Intel Core i7 3960X (Sandy Bridge E) Review: Keeping the High End Aliveby Anand Lal Shimpi on November 14, 2011 3:01 AM EST
- Posted in
- Core i7
- Sandy Bridge
- Sandy Bridge E
If you look carefully enough, you may notice that things are changing. It first became apparent shortly after the release of Nehalem. Intel bifurcated the performance desktop space by embracing a two-socket strategy, something we'd never seen from Intel and only once from AMD in the early Athlon 64 days (Socket-940 and Socket-754).
LGA-1366 came first, but by the time LGA-1156 arrived a year later it no longer made sense to recommend Intel's high-end Nehalem platform. Lynnfield was nearly as fast and the entire platform was more affordable.
When Sandy Bridge launched earlier this year, all we got was the mainstream desktop version. No one complained because it was fast enough, but we all knew an ultra high-end desktop part was in the works. A true successor to Nehalem's LGA-1366 platform for those who waited all this time.
Left to right: Sandy Bridge E, Gulftown, Sandy Bridge
After some delays, Sandy Bridge E is finally here. The platform is actually pretty simple to talk about. There's a new socket: LGA-2011, a new chipset Intel's X79 and of course the Sandy Bridge E CPU itself. We'll start at the CPU.
For the desktop, Sandy Bridge E is only available in 6-core configurations at launch. Early next year we'll see a quad-core version. I mention the desktop qualification because Sandy Bridge E is really a die harvested Sandy Bridge EP, Intel's next generation Xeon part:
If you look carefully at the die shot above, you'll notice that there are actually eight Sandy Bridge cores. The Xeon version will have all eight enabled, but the last two are fused off for SNB-E. The 32nm die is absolutely gigantic by desktop standards, measuring 20.8 mm x 20.9 mm (~435mm^2) Sandy Bridge E is bigger than most GPUs. It also has a ridiculous number of transistors: 2.27 billion.
Around a quarter of the die is dedicated just to the chip's massive L3 cache. Each cache slice has increased in size compared to Sandy Bridge. Instead of 2MB, Sandy Bridge E boasts 2.5MB cache slices. In its Xeon configuration that works out to 20MB of L3 cache, but for desktops it's only 15MB. That's just 1MB shy of how much system memory my old upgraded 386-SX/20 had.
|CPU Specification Comparison|
|CPU||Manufacturing Process||Cores||Transistor Count||Die Size|
|AMD Bulldozer 8C||32nm||8||1.2B*||315mm2|
|AMD Thuban 6C||45nm||6||904M||346mm2|
|AMD Deneb 4C||45nm||4||758M||258mm2|
|Intel Gulftown 6C||32nm||6||1.17B||240mm2|
|Intel Sandy Bridge E (6C)||32nm||6||2.27B||435mm2|
|Intel Nehalem/Bloomfield 4C||45nm||4||731M||263mm2|
|Intel Sandy Bridge 4C||32nm||4||995M||216mm2|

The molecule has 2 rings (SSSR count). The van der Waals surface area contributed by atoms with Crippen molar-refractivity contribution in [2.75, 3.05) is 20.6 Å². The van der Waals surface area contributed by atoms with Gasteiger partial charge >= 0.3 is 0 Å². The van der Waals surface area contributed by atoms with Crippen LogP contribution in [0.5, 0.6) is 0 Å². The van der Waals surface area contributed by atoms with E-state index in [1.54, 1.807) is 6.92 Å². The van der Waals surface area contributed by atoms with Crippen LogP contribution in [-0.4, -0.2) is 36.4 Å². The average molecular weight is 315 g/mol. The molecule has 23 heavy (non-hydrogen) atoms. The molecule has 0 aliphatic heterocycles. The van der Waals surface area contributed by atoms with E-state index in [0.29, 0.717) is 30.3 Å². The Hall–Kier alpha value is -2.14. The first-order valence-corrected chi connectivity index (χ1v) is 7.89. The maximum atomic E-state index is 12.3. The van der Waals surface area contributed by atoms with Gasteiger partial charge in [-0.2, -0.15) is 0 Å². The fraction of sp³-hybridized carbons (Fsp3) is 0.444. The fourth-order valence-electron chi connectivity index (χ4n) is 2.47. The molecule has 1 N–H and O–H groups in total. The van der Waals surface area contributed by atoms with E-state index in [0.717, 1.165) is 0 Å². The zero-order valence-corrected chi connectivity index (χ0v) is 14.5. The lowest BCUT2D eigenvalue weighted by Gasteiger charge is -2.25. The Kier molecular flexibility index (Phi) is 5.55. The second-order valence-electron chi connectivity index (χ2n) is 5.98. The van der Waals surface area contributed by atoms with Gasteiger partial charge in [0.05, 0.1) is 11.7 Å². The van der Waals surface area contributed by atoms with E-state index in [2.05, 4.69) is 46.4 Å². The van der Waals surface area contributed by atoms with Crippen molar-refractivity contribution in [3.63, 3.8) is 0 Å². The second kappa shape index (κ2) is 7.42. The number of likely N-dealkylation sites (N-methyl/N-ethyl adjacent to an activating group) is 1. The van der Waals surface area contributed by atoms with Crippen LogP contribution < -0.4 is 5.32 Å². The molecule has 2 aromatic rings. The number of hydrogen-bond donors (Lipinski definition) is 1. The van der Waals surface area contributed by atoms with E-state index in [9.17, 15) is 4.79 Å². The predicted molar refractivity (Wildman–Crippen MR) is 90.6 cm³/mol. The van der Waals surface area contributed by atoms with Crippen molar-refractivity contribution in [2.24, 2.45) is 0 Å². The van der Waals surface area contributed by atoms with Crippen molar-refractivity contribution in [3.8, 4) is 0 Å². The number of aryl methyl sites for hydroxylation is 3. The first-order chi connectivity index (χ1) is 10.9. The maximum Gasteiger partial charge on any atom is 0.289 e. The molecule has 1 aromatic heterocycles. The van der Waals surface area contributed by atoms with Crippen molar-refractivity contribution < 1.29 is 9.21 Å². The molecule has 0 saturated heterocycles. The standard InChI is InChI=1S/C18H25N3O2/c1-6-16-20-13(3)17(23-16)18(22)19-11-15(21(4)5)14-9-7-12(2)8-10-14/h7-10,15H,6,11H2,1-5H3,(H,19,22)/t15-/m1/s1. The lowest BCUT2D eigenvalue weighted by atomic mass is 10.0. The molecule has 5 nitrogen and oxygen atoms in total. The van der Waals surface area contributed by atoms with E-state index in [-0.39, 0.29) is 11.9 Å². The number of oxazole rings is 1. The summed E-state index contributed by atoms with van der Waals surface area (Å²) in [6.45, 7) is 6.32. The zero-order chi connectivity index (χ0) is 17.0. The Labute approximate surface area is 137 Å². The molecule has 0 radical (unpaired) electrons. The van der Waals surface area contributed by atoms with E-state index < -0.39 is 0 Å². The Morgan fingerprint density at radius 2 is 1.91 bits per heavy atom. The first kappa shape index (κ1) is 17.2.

|Intel Lynnfield 4C||45nm||4||774M||296mm2|
|Intel Clarkdale 2C||32nm||2||384M||81mm2|
|Intel Sandy Bridge 2C (GT1)||32nm||2||504M||131mm2|
|Intel Sandy Bridge 2C (GT2)||32nm||2||624M||149mm2|
Update: AMD originally told us Bulldozer was a 2B transistor chip. It has since told us that the 8C Bulldozer is actually 1.2B transistors. The die size is still accurate at 315mm2.
At the core level, Sandy Bridge E is no different than Sandy Bridge. It doesn't clock any higher, L1/L2 caches remain unchanged and per-core performance is identical to what Intel launched earlier this year.
|Processor||Core Clock||Cores / Threads||L3 Cache||Max Turbo||Max Overclock Multiplier||TDP||Price|
|Intel Core i7 3960X||3.3GHz||6 / 12||15MB||3.9GHz||57x||130W||$990|
|Intel Core i7 3930K||3.2GHz||6 / 12||12MB||3.8GHz||57x||130W||$555|
|Intel Core i7 3820||3.6GHz||4 / 8||10MB||3.9GHz||43x||130W||TBD|
|Intel Core i7 2700K||3.5GHz||4 / 8||8MB||3.9GHz||57x||95W||$332|
|Intel Core i7 2600K||3.4GHz||4 / 8||8MB||3.8GHz||57x||95W||$317|
|Intel Core i7 2600||3.4GHz||4 / 8||8MB||3.8GHz||42x||95W||$294|
|Intel Core i5 2500K||3.3GHz||4 / 4||6MB||3.7GHz||57x||95W||$216|
|Intel Core i5 2500||3.3GHz||4 / 4||6MB||3.7GHz||41x||95W||$205|
Those of you buying today only have two options: the Core i7-3960X and the Core i7-3930K. Both have six fully unlocked cores, but the 3960X gives you a 15MB L3 cache vs. 12MB with the 3930K. You pay handsomely for that extra 3MB of L3. The 3960X goes for $990 in 1K unit quantities, while the 3930K sells for $555.
The 3960X has the same 3.9GHz max turbo frequency as the Core i7 2700K, that's with 1 - 2 cores active. With 5 - 6 cores active the max turbo drops to a respectable 3.6GHz. Unlike the old days of many vs. few core CPUs, there are no tradeoffs for performance when you buy a SNB-E. Thanks to power gating and turbo, you get pretty much the fastest possible clock speeds regardless of workload.
Early next year we'll see a Core i7 3820, priced around $300, with only 4 cores and a 10MB L3. The 3820 will only be partially unlocked (max OC multiplier = 4 bins above max turbo).
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JlHADJOE - Tuesday, November 15, 2011 - linkOn Page 2, 'The Pros and Cons':